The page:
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On the Mathematics of Income Inequality: Splitting the Gini Index in Two

by Robert T. Jantzen and Klaus Volpert

Year of Award: 2013

Award: Halmos-Ford

Publication Information: The American Mathematical Monthly, vol. 119, 2012, pp. 824-837

Summary: (Adapted from the MathFest 2013 Prizes and Awards Booklet) This article starts with the fact that a certain hedge fund manager earned more in 2010 than 50,000 math professors combined. There follows a graph showing the percent of annual national income received by the top 1% of wage earners since 1913. The authors explore various measurements and characteristics of income inequality.

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About the Authors: (From the MathFest 2013 Prizes and Awards Booklet)

Robert T. Jantzen is professor of mathematics at Villanova University, straddling the fence between physics and mathematics while working in the field of classical general relativity. Having slipped from mathematics into physics as an undergraduate at Princeton during the golden age of general relativity in the 1970's, his graduate work in physics at UC Berkeley was supervised by Abraham Taub in the mathematics department. He has employed the tools of differential geometry and Lie group theory, first to elucidate properties of spatially homogeneous cosmological models, and later of stationary axisymmetric spacetimes like black holes. A backdrop to this career has been the inspiration of a lifetime of academic commuting to the land of Italian geometers like Luigi Bianchi and Tullio Levi-Civita, now joined by one of their contemporaries, Corrado Gini.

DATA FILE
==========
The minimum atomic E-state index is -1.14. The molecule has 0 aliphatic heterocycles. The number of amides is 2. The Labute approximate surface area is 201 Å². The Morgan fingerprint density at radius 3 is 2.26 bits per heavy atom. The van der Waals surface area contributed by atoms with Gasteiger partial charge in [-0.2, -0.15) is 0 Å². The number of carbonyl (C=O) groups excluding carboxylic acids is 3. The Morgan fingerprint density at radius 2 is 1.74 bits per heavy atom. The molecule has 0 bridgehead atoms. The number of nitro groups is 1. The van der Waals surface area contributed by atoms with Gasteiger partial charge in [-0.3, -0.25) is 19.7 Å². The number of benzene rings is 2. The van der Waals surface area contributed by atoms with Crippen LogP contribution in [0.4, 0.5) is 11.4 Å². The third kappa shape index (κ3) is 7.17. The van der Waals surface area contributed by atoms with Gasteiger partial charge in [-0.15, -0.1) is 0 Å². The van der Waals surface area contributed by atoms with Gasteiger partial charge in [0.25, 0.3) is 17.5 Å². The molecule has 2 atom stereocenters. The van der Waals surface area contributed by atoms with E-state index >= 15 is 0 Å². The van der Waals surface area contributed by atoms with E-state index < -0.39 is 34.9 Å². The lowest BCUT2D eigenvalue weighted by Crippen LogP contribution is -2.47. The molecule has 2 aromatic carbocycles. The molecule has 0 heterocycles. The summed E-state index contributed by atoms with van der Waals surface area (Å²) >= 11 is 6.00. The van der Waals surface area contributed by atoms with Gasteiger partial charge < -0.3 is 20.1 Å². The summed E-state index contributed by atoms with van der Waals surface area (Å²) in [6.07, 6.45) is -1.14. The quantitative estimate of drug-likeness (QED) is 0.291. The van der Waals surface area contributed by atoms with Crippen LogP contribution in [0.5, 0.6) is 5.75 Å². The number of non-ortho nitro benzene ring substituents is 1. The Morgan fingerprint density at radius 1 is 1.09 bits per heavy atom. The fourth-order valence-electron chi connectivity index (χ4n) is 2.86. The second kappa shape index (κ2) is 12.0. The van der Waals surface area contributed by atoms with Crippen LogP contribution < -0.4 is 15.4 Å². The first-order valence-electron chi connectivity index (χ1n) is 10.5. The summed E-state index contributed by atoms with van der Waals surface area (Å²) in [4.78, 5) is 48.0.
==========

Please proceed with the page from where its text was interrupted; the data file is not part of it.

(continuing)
Klaus Volpert is an associate professor at Villanova University. He enjoys teaching pure mathematics for its elegance and beauty, and applied mathematics for its power and urgency, and he is most happy when the two come together. He received the university's Lindback Award for Distinguished Teaching in 2009. His research interests have morphed over time from acoustics (during his high school days in Lindau, Germany) to spectral sequences (in his graduate work with Richard Koch at the University of Oregon) to problems at the intersection of mathematics with economics and finance. Outside of academia his greatest joy is making music with his family, Heewon, Hannah and Peter.

Publication Date: 
Monday, August 19, 2013